The Poster Child For Public School Incompetency: Augusta Fells Savage Institute of Visual Arts.

Augusta Fells Savage Institute of Visual Arts is a high school on the west side of Baltimore, MD.

The school says its mission is:

The Mission of Augusta Fells Savage Institute of Visual Arts is that we will prepare 21st Century leaders and learners in a safe learning artistic community where student achievement is our priority.

That sits side by side with the “vision” for the school which is:

We envision AFSIVA as a learning community in which we create a place where students, parents and community feel safe and welcome–where expression, college and high achievement is the expectation, not the exception.

To accomplish this excellence and college preparation, the school has a budget of $5.3 million dollars for 434 students and 24 teachers. The average teacher has taught for 12 years.

The school’s principal is named Kamala Carnes, and she’s proud. Really proud. She’s unafraid to say it:

With dedication, missions, visions and goals like that, it is no wonder that the school is an academic powerhouse.

Except it is not.

Tiffany France is a single mother who works three jobs to support her family. Her son has attended Agusta Fells for four years and she was proudly expecting her son to graduate in June.

Instead, her son will be repeating all four years of his academic career at Agusta Fells. He is being moved back to where he will have to repeat the 9th, 10th, 11th, and 12th grades again.

Here’s why:

A shocking discovery out of a Baltimore City high school, where Project Baltimore has found hundreds of students are failing. It’s a school where a student who passed three classes in four years, ranks near the top half of his class with a 0.13 grade point average.

Tiffany France thought her son would receive his diploma this coming June. But after four years of high school, France just learned, her 17-year-old must start over. He’s been moved back to ninth grade.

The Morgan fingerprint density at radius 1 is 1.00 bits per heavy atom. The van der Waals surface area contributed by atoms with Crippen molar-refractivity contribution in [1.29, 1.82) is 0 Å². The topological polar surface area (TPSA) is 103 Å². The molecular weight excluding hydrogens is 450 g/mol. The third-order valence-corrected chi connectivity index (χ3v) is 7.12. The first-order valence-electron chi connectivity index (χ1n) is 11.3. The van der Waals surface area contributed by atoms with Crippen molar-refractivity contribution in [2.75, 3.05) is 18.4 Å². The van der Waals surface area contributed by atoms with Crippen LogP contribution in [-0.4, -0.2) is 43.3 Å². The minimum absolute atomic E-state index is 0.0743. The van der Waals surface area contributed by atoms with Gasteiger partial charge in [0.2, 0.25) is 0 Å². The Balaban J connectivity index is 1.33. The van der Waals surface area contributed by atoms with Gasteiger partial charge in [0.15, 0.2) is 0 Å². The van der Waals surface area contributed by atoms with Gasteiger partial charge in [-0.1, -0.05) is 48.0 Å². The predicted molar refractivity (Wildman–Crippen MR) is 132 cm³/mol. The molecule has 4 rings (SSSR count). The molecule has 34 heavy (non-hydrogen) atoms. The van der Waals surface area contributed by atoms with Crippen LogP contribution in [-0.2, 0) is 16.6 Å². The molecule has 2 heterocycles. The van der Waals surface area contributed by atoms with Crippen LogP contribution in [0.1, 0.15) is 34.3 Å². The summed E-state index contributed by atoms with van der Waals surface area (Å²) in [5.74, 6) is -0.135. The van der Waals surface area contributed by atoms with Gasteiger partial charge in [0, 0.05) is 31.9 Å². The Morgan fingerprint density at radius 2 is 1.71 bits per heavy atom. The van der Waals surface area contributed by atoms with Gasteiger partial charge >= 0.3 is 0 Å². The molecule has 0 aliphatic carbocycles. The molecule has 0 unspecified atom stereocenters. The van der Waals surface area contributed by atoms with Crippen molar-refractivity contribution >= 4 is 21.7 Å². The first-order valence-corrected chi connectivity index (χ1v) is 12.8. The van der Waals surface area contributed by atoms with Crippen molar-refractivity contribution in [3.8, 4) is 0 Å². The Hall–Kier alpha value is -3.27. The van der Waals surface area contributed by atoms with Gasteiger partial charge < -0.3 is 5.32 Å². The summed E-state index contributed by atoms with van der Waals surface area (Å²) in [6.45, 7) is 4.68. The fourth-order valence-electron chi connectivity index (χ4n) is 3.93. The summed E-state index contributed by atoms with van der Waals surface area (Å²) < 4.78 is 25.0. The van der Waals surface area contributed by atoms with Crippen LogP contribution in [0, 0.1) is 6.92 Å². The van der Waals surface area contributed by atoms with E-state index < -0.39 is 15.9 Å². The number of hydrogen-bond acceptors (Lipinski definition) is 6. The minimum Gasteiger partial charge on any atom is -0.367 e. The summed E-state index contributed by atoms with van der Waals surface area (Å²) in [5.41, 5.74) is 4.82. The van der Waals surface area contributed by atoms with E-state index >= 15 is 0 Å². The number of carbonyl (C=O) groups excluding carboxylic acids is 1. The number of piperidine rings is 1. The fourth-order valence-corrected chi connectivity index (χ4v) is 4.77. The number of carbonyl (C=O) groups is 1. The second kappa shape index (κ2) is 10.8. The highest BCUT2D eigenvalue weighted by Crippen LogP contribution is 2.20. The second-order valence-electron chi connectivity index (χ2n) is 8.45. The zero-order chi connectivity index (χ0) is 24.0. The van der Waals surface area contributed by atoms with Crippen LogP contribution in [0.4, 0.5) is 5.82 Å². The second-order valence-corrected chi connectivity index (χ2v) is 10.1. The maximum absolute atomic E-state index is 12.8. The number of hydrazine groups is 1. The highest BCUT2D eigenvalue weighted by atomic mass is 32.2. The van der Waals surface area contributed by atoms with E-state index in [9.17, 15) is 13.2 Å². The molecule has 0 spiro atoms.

“He’s stressed and I am too. I told him I’m probably going to start crying. I don’t know what to do for him,” France told Project Baltimore. “Why would he do three more years in school? He didn’t fail, the school failed him. The school failed at their job. They failed. They failed, that’s the problem here. They failed. They failed. He didn’t deserve that.”

France’s son attends Augusta Fells Savage Institute of Visual Arts in west Baltimore. His transcripts show he’s passed just three classes in four years, earning 2.5 credits, placing him in ninth grade. But France says she didn’t know that until February. She has three children and works three jobs. She thought her oldest son was doing well because even though he failed most of his classes, he was being promoted. His transcripts show he failed Spanish I and Algebra I but was promoted to Spanish II and Algebra II. He also failed English II but was passed on to English III.

“I’m just assuming that if you are passing, that you have the proper things to go to the next grade and the right grades, you have the right credits,” said France. (emphasis ours)

One may be thinking that the kid’s grades are an aberration and surely his academic “achievements” rank him near the bottom of the academic rankings.

One would be wrong.